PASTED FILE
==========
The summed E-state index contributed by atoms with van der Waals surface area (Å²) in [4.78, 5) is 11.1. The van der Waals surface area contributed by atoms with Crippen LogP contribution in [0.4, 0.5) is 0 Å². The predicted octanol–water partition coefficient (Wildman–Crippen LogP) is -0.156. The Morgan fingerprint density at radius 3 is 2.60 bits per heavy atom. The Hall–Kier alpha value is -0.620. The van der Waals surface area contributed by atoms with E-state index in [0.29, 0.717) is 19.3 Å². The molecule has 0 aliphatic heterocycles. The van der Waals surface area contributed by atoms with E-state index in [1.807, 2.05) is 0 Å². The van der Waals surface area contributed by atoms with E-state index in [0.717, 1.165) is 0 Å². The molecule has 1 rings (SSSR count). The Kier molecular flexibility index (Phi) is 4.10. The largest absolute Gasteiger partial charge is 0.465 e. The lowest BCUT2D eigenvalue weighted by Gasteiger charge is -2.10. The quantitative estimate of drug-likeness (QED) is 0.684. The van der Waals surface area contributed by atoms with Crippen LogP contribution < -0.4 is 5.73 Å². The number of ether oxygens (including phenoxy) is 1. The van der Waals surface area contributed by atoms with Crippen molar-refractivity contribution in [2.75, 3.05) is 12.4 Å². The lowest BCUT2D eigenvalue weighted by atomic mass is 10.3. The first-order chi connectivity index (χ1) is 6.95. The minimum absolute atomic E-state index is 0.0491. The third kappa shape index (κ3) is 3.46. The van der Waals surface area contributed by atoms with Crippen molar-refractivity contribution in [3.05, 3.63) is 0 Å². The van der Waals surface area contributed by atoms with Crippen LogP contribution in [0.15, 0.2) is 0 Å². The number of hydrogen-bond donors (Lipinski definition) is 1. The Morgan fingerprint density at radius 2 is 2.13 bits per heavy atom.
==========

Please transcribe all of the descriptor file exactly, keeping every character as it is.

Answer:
The summed E-state index contributed by atoms with van der Waals surface area (Å²) in [4.78, 5) is 11.1. The van der Waals surface area contributed by atoms with Crippen LogP contribution in [0.4, 0.5) is 0 Å². The predicted octanol–water partition coefficient (Wildman–Crippen LogP) is -0.156. The Morgan fingerprint density at radius 3 is 2.60 bits per heavy atom. The Hall–Kier alpha value is -0.620. The van der Waals surface area contributed by atoms with E-state index in [0.29, 0.717) is 19.3 Å². The molecule has 0 aliphatic heterocycles. The van der Waals surface area contributed by atoms with E-state index in [1.807, 2.05) is 0 Å². The van der Waals surface area contributed by atoms with E-state index in [0.717, 1.165) is 0 Å². The molecule has 1 rings (SSSR count). The Kier molecular flexibility index (Phi) is 4.10. The largest absolute Gasteiger partial charge is 0.465 e. The lowest BCUT2D eigenvalue weighted by Gasteiger charge is -2.10. The quantitative estimate of drug-likeness (QED) is 0.684. The van der Waals surface area contributed by atoms with Crippen LogP contribution < -0.4 is 5.73 Å². The number of ether oxygens (including phenoxy) is 1. The van der Waals surface area contributed by atoms with Crippen molar-refractivity contribution in [2.75, 3.05) is 12.4 Å². The lowest BCUT2D eigenvalue weighted by atomic mass is 10.3. The first-order chi connectivity index (χ1) is 6.95. The minimum absolute atomic E-state index is 0.0491. The third kappa shape index (κ3) is 3.46. The van der Waals surface area contributed by atoms with Crippen molar-refractivity contribution in [3.05, 3.63) is 0 Å². The van der Waals surface area contributed by atoms with Crippen LogP contribution in [0.15, 0.2) is 0 Å². The number of hydrogen-bond donors (Lipinski definition) is 1. The Morgan fingerprint density at radius 2 is 2.13 bits per heavy atom.